Listed By: Lynda Divito, Redfin
Listed: December 14, 2012
Pending: December 14, 2012
Closed: December 24, 2012
List Price: $650,000
Final Sale Price: $650,000

“This house never even hit the market! We had a brokers’ tour in the afternoon on the very same day the house was to hit the market. A broker came in with his buyers who offered all-cash at full list price and with the quick closing we had requested, making it an easy choice for my clients to accept their offer that same day.” - Lynda DiVito, San Francisco Bay Area Redfin Agent

Planning on visiting any Open Houses today? Let us know of any suitcases full of cash changing hands you see. This is also your Weekend Open Thread, so sky’s the limit!

Comments (3) -- Posted by: madhaus @ 5:06 am

February 3, 2013

Top Ten Reasons You Should Ignore Realtard’s Columns

Today we’re going to have a look at a realtard’s piece over on Trulia’s blog.  Thanks very much to Burbed reader Real Estater for letting us know about this essay.

Tough Year Ahead: Top 10 Issues Facing Bay Area Buyers

East Bay Real Estate Focus — Providing Definitive Information for the East Bay Area
By
Carl Medford | Agent in Fremont, CA
Posted under: Market Conditions in Alameda County, Home Buying in Alameda County, Home Ownership in Alameda County  |  January 26, 2013 8:22 AM  |  257 views  |  1 comment

“TWO recent national surveys of real estate agents suggest that first-time buyers are on the decline, their access to the housing market blocked by tight credit and eager investors,” states Lisa Prevost, of The New York Times (12/20/212).

Old news. In fact, I’ve been saying the same thing since August, 2012.

Truth is, no one knows exactly how many have decided to sit things out a bit until the market calms down. Although we’ve seen a decline in the number of buyers “actively in the hunt,” in reality, there are not “fewer” first-time buyers – if anything, there are more. LOTS more. The problem is that less of them are actually managing to buy a home, and, unfortunately, that’s the primary statistic that is being measured. No one is sitting outside open houses counting the bodies as they hit the front door and then compiling the numbers to a national database. If they did, a much different story would be on the evening news.

Buyers trying to purchase a home in the existing market conditions are facing into the teeth of a perfect storm, real-estate style, and it doesn’t appear that it will be ending anytime soon.

Here are the Top 10 issues facing Bay Area buyers:

130202-top10-suitcaseActually, as realtard happyprop goes, this is a little bit better informed than most.  It does say something other than “NOW IS THE TIME TO BUY,” and best of all, the disturbing faceless and sexless icons include the ever-popular, we swear we are not making this up, Dude With A Suitcase Full of Cash.  We know you won’t believe without seeing, so here he is.  (And from the minimal clothing, it’s either a Dude or it’s Annie Hall.)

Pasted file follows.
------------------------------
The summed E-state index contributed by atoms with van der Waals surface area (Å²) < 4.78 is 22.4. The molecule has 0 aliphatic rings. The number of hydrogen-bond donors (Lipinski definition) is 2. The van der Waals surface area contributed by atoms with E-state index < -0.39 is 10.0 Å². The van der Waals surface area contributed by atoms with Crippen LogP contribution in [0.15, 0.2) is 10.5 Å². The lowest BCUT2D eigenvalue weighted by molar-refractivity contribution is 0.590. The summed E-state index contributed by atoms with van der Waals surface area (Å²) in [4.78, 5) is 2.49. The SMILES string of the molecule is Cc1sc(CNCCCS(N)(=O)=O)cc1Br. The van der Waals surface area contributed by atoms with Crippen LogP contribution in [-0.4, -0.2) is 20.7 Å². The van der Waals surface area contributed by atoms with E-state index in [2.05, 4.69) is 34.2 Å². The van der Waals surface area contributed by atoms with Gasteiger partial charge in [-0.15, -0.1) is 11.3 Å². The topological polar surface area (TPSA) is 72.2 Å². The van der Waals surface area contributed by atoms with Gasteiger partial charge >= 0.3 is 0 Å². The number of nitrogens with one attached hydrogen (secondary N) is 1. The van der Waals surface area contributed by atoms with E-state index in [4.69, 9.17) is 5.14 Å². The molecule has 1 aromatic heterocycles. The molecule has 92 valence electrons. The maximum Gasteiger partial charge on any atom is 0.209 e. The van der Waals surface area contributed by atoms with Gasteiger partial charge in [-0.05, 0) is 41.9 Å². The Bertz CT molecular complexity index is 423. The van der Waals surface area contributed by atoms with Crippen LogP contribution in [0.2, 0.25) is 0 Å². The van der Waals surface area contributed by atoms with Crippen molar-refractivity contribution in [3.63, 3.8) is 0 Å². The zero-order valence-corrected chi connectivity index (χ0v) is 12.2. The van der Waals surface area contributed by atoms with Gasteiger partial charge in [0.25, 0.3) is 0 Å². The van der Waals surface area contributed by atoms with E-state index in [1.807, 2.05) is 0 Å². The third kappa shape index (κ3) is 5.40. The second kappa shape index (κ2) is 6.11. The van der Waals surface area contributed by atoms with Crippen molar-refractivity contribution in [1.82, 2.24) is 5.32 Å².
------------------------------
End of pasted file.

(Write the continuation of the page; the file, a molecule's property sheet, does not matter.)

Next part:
Here’s that Top Ten list. If you’ve been a regular reader of Burbed, none of these should surprise you.

  1. Sorry, you missed the bottom.  Sucks to be you.  Medford says February 2012 was the official bottom.  Maybe it was… in the East Bay.
  2. Inventory? What inventory?  Raw meat, here’s the sharks.
  3. Prices are going up.  Some areas are up 40% from last year.  Actually, if Mr. Real Estate Person had read the actual data instead of just looking at a piece in the Chron, he’d have seen that some areas are up a lot more than 40%.
  4. Lots of cash buyers out there.  Yeah, and not just in the hellhole that’s the East Bay.  RBA too, only these aren’t investors.  On this item the realtard confuses the difference between “Central County” (probably Alameda County given the link) and the entire Bay Area in claiming 30% of all offers are cash.
  5. Crowds lead to multiple offers.  Take low inventory and desperate sellers, what do you expect, other than the author citing hard numbers with his opinion columns from a different site.
  6. FHA or VA buyer? Don’t even bother in this market; even conventional buyers are losing out to Mr. Suitcase.  And Mr. Suitcase doesn’t care about appraisals.
  7. 130202-top10-house-familyNew homes are in demand againaccording to CNN, that is. That doesn’t apply to the RBA because they still aren’t making any more land.  Why the realtard didn’t quote this local story in his own backyard is left as an exercise to the reader.
  8. Appraisers haven’t a clue prices are up, which is preventing prices from going up even faster.  Includes helpful link to another of his columns mostly about packed open houses with one throw-away graf about appraisers.  What stayed with us was the tsetse flies.  But there was something useful mentioned: appraisers were blamed for the last bubble, and they’re not ready for this one.  Yet.
  9. Banks are mucking up your loan even more than usual, although the link provided explaining the loan approval process doesn’t look to us like anything has changed much.  We suppose if you’re a realtard remembering the glory days of If You Can Fog This Mirror You Can Buy This House, you’d have a different opinion.